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How to Organically Grow Your Business Through Relationship Building with Shannon Mattern

Episode 25: How to Organically Grow Your Business Through Relationship Building with Shannon Mattern

How can relationship building help you organically grow your business? 

I can confidently say that the relationships that I have built over my five years of entrepreneurship have single handedly taken my business to the next level, but I think that relationship building is so often overlooked!

As online business owners, we are stuck behind our computers a lot of the time, and we don’t really think about the importance of this. My guest, Shannon Mattern, is joining me in this episode to talk all about why relationships are so important for growth.

Shannon Mattern teaches non-techie DIYers how to build a website and get found online, and she teaches web designers how to create profitable, sustainable, scalable web design businesses. Shannon is also the host of Pep Talks for Side Hustlers, a podcast that shares side-hustle success stories and advice to help listeners go from side-hustle to self-employed (without taking a pay cut)!

Shannon took her own side hustle and turned it into self-employment through consistency, persistence, and you guessed it – relationship building, so she is sharing so much value and advice in this episode for anyone who underestimates the power of these things!

In Today’s Episode We Discuss:

  • The importance and value of relationships
  • Transitioning out of a corporate job and into self-employment
  • What hard work looks like in an online business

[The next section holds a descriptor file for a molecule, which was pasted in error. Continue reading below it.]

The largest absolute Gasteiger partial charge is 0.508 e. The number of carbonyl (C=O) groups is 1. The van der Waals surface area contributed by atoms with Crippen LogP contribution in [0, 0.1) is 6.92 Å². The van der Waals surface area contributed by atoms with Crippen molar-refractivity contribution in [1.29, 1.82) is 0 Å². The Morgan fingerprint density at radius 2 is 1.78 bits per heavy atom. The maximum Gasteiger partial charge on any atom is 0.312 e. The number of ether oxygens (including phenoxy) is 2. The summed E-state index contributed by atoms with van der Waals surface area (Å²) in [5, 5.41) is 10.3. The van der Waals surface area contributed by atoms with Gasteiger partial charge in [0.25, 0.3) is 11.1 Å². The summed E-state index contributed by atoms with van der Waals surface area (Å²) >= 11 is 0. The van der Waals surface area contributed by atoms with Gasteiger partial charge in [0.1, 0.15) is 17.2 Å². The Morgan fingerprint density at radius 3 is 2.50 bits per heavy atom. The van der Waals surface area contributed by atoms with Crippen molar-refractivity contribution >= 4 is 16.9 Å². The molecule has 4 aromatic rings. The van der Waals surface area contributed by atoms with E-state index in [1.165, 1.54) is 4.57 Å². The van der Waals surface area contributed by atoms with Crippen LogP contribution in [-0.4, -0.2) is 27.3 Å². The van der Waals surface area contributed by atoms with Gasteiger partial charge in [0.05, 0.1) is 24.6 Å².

• Valuable tips and advice for relationship building
  • Why persistence and consistency is crucial
  • How to stop being a workaholic
  • Finding adjacent audiences
  • Putting trust into a team and new employees

If you are not already making relationship building a top priority, I highly suggest that you start to! This episode with Shannon is such a great reminder of the opportunities that will present themselves when you do that.

I encourage you to connect with her, check out her courses and also listen in to her podcast episode where she interviewed me! All of these are linked below for you to find and soak in!

Don’t forget that I started a brand new Facebook group for digital product creators called Digital Product Insiders. Whether you are new to digital products or you’re an existing digital product creator, this is for you! 

Resources Mentioned:

Monica Froese  00:00

Today we’re talking about the power of relationships when building a business. It’s something that I think sometimes is overlooked. Because when you think of running an online business, you kind of think of yourself behind a computer. And a lot of times too, we think, oh, we’ll just put up some like Facebook ads. And we’ll get a bunch of people on our email list and we’ll grow a business. But really, one thing I can tell you looking back over my five years of entrepreneurship is relationships that I have built along the way have single handedly been the biggest catalysts and getting me to the next level. And today my guest is going to be talking to us all about that. Her name is Shannon Mattern, and she teaches non techie di wires how to build a website and get found online, and she teaches web designers how to create profitable, sustainable, scalable web design businesses. She is the host of pep talks for side hustlers, a podcast that shares side hustles success stories and advice to help listeners go from side hustle to self employed without taking a pay cut. So let’s jump right in and hear about Shannon’s entrepreneurial journey. You are listening to the Empowered business podcast. I’m your host, Monica fros. A mom of two and your secret weapon to creating a six figure digital product business. I’m on a mission to help 1000 Women make $100,000 a year. That’s right $100 million towards financial independence for women. As an online business expert, I am teaching you everything I know right here week after week. So you can join us on the journey to $100 million dollars. Sound good? Then let’s jump in. Shannon, welcome to the podcast. I’m so excited to have you.